Punctum II: Locale

18 Jan
image for my upcoming exhibition 'In Plain Sight'

Image for my upcoming exhibition ‘In Plain Sight’

In May I will present my first solo photography exhibition, ‘In Plain Sight’. While finalising the list of works which will be on display is still some way off, I’ve been dipping into my archive of images from the last decade, revisiting photos I haven’t looked at in years (and in some instances, ever). Naturally, not everything was conceived with any artistic view – photographers and artists are as likely to take candid snapshots for personal consumption as anyone else. But in doing so, I must take a journey back to when and where many of the images were taken. There are thematically linked works around death and hurt – some will be shared, some will not. But at times, even the most aesthetically pleasing and happy image has cause to wound me – for every image hides a story.

Three years ago, physically sick with stress, and trapped in a space with no heating and only my dog for company, I packed up the last of my things and formally walked out on everything that made me unhappy and began on the real and metaphorical road to recovery and healing. There are images created during the worst days of my life which are among those I am proud of – moments of inspiration, visual notes for projects not yet begun.

The memories stirred by images may hurt, but the images themselves cannot – they record what was, not what is, not what will be.

Just as meaning can be placed upon a two dimensional image, a representation of a past reality, so too then can meaning be placed upon three dimensional spaces – actual present embodiment of past reality. Unlike images, spaces live and combine visuals with audio and aromatic cues. The combination can be overwhelming, and a much surer way to put one back mentally into a previous life experience. Where trauma existed in those spaces, a revisitation can be catastrophic.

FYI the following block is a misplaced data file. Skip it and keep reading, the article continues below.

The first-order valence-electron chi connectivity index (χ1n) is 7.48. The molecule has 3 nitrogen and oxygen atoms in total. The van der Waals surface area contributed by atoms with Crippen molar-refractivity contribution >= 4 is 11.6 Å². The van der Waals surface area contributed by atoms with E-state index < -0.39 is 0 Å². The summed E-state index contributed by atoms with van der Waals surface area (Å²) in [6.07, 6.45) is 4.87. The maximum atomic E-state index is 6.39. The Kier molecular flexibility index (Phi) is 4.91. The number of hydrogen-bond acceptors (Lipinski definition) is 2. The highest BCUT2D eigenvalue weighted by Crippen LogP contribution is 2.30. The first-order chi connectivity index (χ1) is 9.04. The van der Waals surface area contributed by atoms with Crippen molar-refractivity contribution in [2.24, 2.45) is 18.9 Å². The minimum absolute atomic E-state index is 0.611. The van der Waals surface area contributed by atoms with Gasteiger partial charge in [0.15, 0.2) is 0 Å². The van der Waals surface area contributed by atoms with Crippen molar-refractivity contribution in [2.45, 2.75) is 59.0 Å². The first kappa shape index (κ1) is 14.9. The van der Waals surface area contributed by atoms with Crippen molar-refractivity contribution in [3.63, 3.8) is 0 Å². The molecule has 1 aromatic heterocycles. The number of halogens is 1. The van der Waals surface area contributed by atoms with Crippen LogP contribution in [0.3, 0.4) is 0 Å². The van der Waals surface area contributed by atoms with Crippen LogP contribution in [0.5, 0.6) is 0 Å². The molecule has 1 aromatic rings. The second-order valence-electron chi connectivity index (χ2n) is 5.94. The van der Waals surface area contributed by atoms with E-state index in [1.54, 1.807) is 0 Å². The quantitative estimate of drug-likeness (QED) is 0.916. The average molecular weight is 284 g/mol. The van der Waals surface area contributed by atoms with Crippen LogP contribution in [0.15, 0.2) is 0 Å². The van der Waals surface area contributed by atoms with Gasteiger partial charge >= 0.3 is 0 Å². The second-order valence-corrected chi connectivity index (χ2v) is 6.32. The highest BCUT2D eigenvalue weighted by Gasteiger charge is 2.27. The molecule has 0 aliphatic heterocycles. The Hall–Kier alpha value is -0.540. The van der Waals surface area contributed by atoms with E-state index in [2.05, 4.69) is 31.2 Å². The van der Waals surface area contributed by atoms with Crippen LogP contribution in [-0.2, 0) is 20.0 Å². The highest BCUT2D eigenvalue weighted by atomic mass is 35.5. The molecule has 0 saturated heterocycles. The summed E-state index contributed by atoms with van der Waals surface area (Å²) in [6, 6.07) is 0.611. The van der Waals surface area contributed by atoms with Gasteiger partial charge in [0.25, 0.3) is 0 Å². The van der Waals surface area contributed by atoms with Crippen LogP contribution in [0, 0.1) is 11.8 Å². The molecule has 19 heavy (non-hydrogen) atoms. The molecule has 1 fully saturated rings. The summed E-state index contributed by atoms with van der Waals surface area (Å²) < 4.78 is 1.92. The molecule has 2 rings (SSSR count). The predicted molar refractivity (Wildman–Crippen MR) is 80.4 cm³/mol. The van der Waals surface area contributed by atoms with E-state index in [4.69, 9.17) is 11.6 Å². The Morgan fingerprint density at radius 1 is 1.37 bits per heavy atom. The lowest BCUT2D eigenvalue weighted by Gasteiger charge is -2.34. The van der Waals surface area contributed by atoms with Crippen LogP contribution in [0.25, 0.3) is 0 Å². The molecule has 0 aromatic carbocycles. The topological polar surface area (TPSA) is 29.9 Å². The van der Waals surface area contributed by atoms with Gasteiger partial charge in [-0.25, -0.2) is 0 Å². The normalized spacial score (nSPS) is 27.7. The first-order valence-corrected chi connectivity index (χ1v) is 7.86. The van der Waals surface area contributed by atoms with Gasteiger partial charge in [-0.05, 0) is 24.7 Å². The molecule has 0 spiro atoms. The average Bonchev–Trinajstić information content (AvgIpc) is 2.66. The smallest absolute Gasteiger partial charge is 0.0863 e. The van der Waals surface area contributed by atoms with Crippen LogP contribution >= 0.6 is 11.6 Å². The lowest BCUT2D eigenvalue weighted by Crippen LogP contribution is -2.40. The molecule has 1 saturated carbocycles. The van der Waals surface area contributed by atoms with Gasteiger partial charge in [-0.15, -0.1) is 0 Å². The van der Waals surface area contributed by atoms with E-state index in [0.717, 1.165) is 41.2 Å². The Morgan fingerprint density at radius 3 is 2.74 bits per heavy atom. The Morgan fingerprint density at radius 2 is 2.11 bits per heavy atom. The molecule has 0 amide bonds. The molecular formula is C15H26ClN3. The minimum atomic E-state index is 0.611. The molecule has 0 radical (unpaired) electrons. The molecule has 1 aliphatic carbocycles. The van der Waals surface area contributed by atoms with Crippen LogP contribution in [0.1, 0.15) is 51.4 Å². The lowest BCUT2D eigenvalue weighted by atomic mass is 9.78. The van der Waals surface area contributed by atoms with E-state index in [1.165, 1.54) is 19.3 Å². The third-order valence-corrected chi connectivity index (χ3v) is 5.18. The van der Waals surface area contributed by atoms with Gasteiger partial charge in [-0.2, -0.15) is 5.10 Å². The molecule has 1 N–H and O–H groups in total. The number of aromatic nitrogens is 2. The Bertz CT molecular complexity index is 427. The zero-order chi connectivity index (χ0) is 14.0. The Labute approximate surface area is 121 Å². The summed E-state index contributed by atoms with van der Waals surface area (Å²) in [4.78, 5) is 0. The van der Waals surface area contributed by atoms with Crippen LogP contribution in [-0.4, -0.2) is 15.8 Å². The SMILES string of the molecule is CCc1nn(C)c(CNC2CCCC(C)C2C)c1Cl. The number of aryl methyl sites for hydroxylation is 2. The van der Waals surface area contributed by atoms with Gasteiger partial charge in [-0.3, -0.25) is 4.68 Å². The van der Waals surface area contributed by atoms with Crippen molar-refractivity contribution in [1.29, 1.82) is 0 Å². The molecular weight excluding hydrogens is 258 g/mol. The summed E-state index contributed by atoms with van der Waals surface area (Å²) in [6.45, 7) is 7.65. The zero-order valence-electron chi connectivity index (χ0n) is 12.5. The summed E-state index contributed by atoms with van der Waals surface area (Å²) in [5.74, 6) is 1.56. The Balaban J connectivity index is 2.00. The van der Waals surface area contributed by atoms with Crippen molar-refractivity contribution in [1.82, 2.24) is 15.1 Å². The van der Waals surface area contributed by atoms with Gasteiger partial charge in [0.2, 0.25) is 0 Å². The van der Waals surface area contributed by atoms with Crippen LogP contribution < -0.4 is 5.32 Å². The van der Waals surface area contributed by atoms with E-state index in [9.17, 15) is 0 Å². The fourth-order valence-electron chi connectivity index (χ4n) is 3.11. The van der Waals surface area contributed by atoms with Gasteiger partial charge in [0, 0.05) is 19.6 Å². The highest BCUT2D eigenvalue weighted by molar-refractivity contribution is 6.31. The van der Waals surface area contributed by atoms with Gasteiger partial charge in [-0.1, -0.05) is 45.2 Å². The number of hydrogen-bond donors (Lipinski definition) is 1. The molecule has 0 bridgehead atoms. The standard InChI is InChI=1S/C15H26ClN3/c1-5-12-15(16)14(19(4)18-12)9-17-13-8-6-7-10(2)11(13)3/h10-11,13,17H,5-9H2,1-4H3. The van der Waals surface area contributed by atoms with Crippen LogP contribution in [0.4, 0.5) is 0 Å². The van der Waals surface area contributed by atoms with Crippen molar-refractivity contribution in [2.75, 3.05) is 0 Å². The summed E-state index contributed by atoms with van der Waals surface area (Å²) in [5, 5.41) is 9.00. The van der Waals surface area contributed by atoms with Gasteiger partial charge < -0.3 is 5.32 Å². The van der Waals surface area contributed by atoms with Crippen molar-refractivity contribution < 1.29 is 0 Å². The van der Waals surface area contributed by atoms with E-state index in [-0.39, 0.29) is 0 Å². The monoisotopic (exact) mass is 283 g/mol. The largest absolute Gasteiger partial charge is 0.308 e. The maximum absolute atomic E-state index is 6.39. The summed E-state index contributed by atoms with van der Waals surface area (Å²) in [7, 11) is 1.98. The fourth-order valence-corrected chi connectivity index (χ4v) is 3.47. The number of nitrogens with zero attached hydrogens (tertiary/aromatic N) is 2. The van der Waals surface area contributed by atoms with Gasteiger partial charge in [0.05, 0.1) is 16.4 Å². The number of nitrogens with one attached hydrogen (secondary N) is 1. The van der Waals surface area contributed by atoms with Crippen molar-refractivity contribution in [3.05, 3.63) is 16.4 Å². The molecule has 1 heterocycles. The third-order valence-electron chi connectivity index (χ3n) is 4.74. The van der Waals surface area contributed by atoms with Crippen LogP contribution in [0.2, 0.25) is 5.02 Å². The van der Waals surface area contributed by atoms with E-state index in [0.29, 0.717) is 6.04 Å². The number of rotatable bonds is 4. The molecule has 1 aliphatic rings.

I believe in constantly creating new memories, new images, new associations. Life is organic, transitional, evolving.

Cycling through County Down today I found myself whizzing along a route that used to form my daily commute. A road which led to unhappy memories. And yet I found myself content in the quiet countryside, exhilarated with the exercise, surprisingly safe in the space. I allowed myself to recall the reasons I was attracted to moving out here in the first place, the days of solitude that brought temporary serenity to me.

Over the last decade I have turned some of my worst days into positive ones by saddling up and setting forth on two wheels by my own steam throughout the Northern Irish countryside. Often with my camera secure in my panniers. Rather than feelings of fear, oppression, I clicked with the joy of escapism, revitalised. Out of the lion of the past came forth honey.

And so I return to my images, my photos, and my memories, and with the confirmation of experience, I am not afraid.

A biographer or family historian of the future may see my (or your) photos, and make connections, assumptions, interpretations. Perhaps they see something there that means nothing to you, or perhaps they hit upon some thread that you bury in your subconscious. Why has the photographer returned to a scene of trauma? Is it because they are looking for answers, unfinished business perhaps? Or is it simply because the past is no longer poisoned, and a new book has begun?

Annadorn Dolmen - Jan 2016

Annadorn Dolmen – Jan 2016


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